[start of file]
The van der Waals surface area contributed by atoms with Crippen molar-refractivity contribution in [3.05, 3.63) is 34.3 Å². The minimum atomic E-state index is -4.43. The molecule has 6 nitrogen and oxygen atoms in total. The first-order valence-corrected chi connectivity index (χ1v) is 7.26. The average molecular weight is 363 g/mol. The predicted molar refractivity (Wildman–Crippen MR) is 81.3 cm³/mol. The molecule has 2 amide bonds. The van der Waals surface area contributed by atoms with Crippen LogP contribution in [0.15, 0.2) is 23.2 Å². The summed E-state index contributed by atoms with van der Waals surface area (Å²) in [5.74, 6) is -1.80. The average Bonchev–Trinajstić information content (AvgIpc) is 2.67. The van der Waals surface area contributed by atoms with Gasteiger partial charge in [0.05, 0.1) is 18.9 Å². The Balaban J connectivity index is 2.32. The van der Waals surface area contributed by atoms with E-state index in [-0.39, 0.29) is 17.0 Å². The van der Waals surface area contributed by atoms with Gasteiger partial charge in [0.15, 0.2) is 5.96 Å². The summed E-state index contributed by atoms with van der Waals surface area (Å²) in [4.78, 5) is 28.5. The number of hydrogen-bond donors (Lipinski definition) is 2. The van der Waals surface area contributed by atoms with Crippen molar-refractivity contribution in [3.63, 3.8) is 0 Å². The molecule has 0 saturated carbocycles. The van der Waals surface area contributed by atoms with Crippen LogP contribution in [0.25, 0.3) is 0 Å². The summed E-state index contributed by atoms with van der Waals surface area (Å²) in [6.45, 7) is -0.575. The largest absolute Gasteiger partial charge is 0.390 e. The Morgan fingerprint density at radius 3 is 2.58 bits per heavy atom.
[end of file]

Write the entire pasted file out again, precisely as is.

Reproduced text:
The van der Waals surface area contributed by atoms with Crippen molar-refractivity contribution in [3.05, 3.63) is 34.3 Å². The minimum atomic E-state index is -4.43. The molecule has 6 nitrogen and oxygen atoms in total. The first-order valence-corrected chi connectivity index (χ1v) is 7.26. The average molecular weight is 363 g/mol. The predicted molar refractivity (Wildman–Crippen MR) is 81.3 cm³/mol. The molecule has 2 amide bonds. The van der Waals surface area contributed by atoms with Crippen LogP contribution in [0.15, 0.2) is 23.2 Å². The summed E-state index contributed by atoms with van der Waals surface area (Å²) in [5.74, 6) is -1.80. The average Bonchev–Trinajstić information content (AvgIpc) is 2.67. The van der Waals surface area contributed by atoms with Gasteiger partial charge in [0.05, 0.1) is 18.9 Å². The Balaban J connectivity index is 2.32. The van der Waals surface area contributed by atoms with E-state index in [-0.39, 0.29) is 17.0 Å². The van der Waals surface area contributed by atoms with Gasteiger partial charge in [0.15, 0.2) is 5.96 Å². The summed E-state index contributed by atoms with van der Waals surface area (Å²) in [4.78, 5) is 28.5. The number of hydrogen-bond donors (Lipinski definition) is 2. The van der Waals surface area contributed by atoms with Crippen molar-refractivity contribution in [3.63, 3.8) is 0 Å². The molecule has 0 saturated carbocycles. The van der Waals surface area contributed by atoms with Crippen LogP contribution in [0.25, 0.3) is 0 Å². The summed E-state index contributed by atoms with van der Waals surface area (Å²) in [6.45, 7) is -0.575. The largest absolute Gasteiger partial charge is 0.390 e. The Morgan fingerprint density at radius 3 is 2.58 bits per heavy atom.